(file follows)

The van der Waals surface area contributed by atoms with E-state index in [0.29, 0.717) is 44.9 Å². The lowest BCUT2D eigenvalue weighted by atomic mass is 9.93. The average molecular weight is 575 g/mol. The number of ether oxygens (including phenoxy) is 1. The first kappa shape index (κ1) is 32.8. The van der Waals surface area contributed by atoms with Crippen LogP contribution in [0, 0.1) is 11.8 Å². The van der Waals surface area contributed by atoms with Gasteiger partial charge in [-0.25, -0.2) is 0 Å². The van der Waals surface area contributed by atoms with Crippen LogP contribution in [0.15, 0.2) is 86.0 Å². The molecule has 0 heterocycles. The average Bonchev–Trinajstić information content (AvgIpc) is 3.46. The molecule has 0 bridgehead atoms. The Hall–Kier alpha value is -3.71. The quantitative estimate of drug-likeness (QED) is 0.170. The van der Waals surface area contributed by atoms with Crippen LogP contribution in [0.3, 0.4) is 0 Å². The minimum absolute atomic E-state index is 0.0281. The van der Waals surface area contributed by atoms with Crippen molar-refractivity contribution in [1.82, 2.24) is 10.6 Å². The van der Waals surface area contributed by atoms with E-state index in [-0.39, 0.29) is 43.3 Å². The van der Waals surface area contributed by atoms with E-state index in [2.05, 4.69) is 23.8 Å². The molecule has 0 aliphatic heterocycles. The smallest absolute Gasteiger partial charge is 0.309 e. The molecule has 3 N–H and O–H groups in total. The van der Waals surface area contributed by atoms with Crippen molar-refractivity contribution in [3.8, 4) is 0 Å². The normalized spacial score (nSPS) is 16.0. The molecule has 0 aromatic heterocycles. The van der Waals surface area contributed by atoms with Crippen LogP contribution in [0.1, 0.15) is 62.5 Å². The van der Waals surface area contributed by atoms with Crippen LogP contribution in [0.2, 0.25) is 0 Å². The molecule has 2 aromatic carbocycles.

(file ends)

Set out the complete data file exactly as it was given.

The van der Waals surface area contributed by atoms with E-state index in [0.29, 0.717) is 44.9 Å². The lowest BCUT2D eigenvalue weighted by atomic mass is 9.93. The average molecular weight is 575 g/mol. The number of ether oxygens (including phenoxy) is 1. The first kappa shape index (κ1) is 32.8. The van der Waals surface area contributed by atoms with Crippen LogP contribution in [0, 0.1) is 11.8 Å². The van der Waals surface area contributed by atoms with Gasteiger partial charge in [-0.25, -0.2) is 0 Å². The van der Waals surface area contributed by atoms with Crippen LogP contribution in [0.15, 0.2) is 86.0 Å². The molecule has 0 heterocycles. The average Bonchev–Trinajstić information content (AvgIpc) is 3.46. The molecule has 0 bridgehead atoms. The Hall–Kier alpha value is -3.71. The quantitative estimate of drug-likeness (QED) is 0.170. The van der Waals surface area contributed by atoms with Crippen LogP contribution in [0.3, 0.4) is 0 Å². The minimum absolute atomic E-state index is 0.0281. The van der Waals surface area contributed by atoms with Crippen molar-refractivity contribution in [1.82, 2.24) is 10.6 Å². The van der Waals surface area contributed by atoms with E-state index in [-0.39, 0.29) is 43.3 Å². The van der Waals surface area contributed by atoms with E-state index in [2.05, 4.69) is 23.8 Å². The molecule has 0 aliphatic heterocycles. The smallest absolute Gasteiger partial charge is 0.309 e. The molecule has 3 N–H and O–H groups in total. The van der Waals surface area contributed by atoms with Crippen molar-refractivity contribution in [3.8, 4) is 0 Å². The normalized spacial score (nSPS) is 16.0. The molecule has 0 aromatic heterocycles. The van der Waals surface area contributed by atoms with Crippen LogP contribution in [0.1, 0.15) is 62.5 Å². The van der Waals surface area contributed by atoms with Crippen LogP contribution in [0.2, 0.25) is 0 Å². The molecule has 2 aromatic carbocycles.